Available data indicate that the total number of bacteria identified in groundwater under a microscope ranges from 103 to 107 cells in 1 mL (Bray et al. 2011; Kotowski & Burkowska 2011; Walczak & Krawiec 2014). In the present research the number ranged from 1.8 × 104 to 4.07 × 105, which is not considered high when compared to the range mentioned above. In our research the total number of bacteria identified under a fluorescence microscope increased with storage time, which was stastistically significant (p < 0.05 by analysis of variance (ANOVA)). Bray et al. (2011) noted a significant increase in the total number of bacteria after 7-day storage at a temperature ranging from 10 to 20 °C, and a less significant increase after 7-day storage at 5 °C.

Microorganisms found in groundwater most commonly belong to psychrophiles whose optimum temperature is below 20 °C, thus the water from both wells stored in a refrigerator and at room temperature constituted a better environment for bacteria growing at 22 °C than for bacteria growing at 37 °C. The water stored at room temperature contained a higher number of both groups of heterotrophic microorganisms than the water stored in a refrigerator. However, even the refrigerated water contained heterotrophic bacteria. The results obtained by Olańczuk-Neyman (2001) indicate that at temperatures below 10 °C microbiological processes in tap water run with high efficiency.

Increased numbers of bacteria were recorded in the subsequent research cycles using the same container. Further studies confirmed biofilm formation of metabolically active microbial cells on the surface of the bottles. Microorganisms attach within minutes to most inanimate solid surfaces immersed in natural water, where they may grow to form biofilms (Brümmer et al. 2000; Czaczyk & Myszka 2007) and can survive under conditions in which the survival of single cells would be difficult or even impossible (Furowicz et al. 2010; Jägevall et al. 2011; Diaz Villanueva et al. 2011). Fecal indicator bacteria (e.g. Escherichia coli), pathogenic bacteria (e.g. Campylobacter spp.), opportunistic bacteria (e.g. Legionella spp., Pseudomonas aeruginosa), enteric viruses (e.g. adenoviruses, rotaviruses, noroviruses), and parasitic protozoa (e.g. Cryptosporidium parvum) can attach to already existing biofilms and survive for a period of several weeks (Wingender & Fleming 2011; Walczak et al. 2013). Biofilm formed on repeatedly used bottles may contain pathogenic microorganisms and become a potential source of contamination, affecting the quality of water, which met all the microbiological criteria at the time of its collection. (Tamayo et al. 2010; Wingender & Fleming 2011; Ahmed et al. 2013).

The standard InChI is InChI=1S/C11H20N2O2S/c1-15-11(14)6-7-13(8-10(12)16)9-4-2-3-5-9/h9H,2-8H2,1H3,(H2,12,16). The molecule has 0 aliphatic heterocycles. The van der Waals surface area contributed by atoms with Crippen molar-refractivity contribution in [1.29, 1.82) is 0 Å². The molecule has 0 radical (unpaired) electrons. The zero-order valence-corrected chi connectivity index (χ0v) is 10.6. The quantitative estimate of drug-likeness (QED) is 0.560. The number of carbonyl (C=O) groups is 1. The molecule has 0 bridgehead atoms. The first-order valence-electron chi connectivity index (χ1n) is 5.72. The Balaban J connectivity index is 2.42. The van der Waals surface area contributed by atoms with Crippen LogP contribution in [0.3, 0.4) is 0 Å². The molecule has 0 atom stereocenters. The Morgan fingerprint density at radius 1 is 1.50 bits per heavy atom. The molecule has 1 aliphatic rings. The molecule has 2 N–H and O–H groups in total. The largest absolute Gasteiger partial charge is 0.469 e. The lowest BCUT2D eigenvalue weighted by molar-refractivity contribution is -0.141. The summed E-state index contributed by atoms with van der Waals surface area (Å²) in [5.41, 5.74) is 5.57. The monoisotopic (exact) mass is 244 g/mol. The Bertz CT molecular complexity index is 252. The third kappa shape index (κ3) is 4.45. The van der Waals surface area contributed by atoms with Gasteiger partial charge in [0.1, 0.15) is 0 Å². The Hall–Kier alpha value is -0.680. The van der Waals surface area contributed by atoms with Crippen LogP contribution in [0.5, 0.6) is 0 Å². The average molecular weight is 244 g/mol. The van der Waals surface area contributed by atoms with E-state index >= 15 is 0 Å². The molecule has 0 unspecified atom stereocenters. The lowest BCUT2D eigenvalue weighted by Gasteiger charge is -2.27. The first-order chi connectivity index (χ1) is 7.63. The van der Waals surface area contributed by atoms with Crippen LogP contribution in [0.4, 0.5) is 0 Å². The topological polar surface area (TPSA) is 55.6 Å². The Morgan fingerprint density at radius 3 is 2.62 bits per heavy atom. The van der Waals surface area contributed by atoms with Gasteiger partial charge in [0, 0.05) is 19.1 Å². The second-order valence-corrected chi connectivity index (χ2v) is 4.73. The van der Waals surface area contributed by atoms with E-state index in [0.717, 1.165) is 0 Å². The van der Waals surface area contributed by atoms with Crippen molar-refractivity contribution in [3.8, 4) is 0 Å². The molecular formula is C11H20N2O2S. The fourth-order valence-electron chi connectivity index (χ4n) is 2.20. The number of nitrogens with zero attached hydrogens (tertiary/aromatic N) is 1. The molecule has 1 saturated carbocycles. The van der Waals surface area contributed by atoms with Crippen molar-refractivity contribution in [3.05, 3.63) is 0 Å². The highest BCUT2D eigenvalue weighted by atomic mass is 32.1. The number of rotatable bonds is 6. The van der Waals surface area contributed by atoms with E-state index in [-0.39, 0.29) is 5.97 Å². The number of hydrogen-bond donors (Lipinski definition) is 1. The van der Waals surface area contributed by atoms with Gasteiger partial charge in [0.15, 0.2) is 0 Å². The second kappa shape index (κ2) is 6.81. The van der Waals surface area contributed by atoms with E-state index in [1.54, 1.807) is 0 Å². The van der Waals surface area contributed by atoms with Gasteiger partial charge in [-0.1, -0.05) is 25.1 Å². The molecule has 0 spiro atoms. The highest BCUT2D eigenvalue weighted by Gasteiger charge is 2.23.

Regular groundwater quality monitoring at public wells is necessary to ensure the safety of users and reduce the risk of waterborne epidemics. Moreover, consumers should be warned about dangers associated with drinking water that contains a higher than permissible number of microorgansims. In order to take proper safety precautions users should be informed how household storage (time and conditions) affects water microbial quality.

CONCLUSIONS

Household water storage affects the growth rate of heterotrophic bacteria. In the present research their number increased with time, especially in the samples stored at room temperature. Inadequate storage may affect water quality to such an extent that the water, which initially met the microbiological criteria for water intended for human consumption, may pose a health risk. It is therefore recommended that water collected from public wells should be stored in refrigerators for no longer than 3 days. The repeated use of the same containers for water storage leads to the formation of biofilm, which contains live and metabolically active bacterial cells. Prior to reuse, plastic containers should be thoroughly washed with detergent, rinsed several times, and dried to remove biofilm.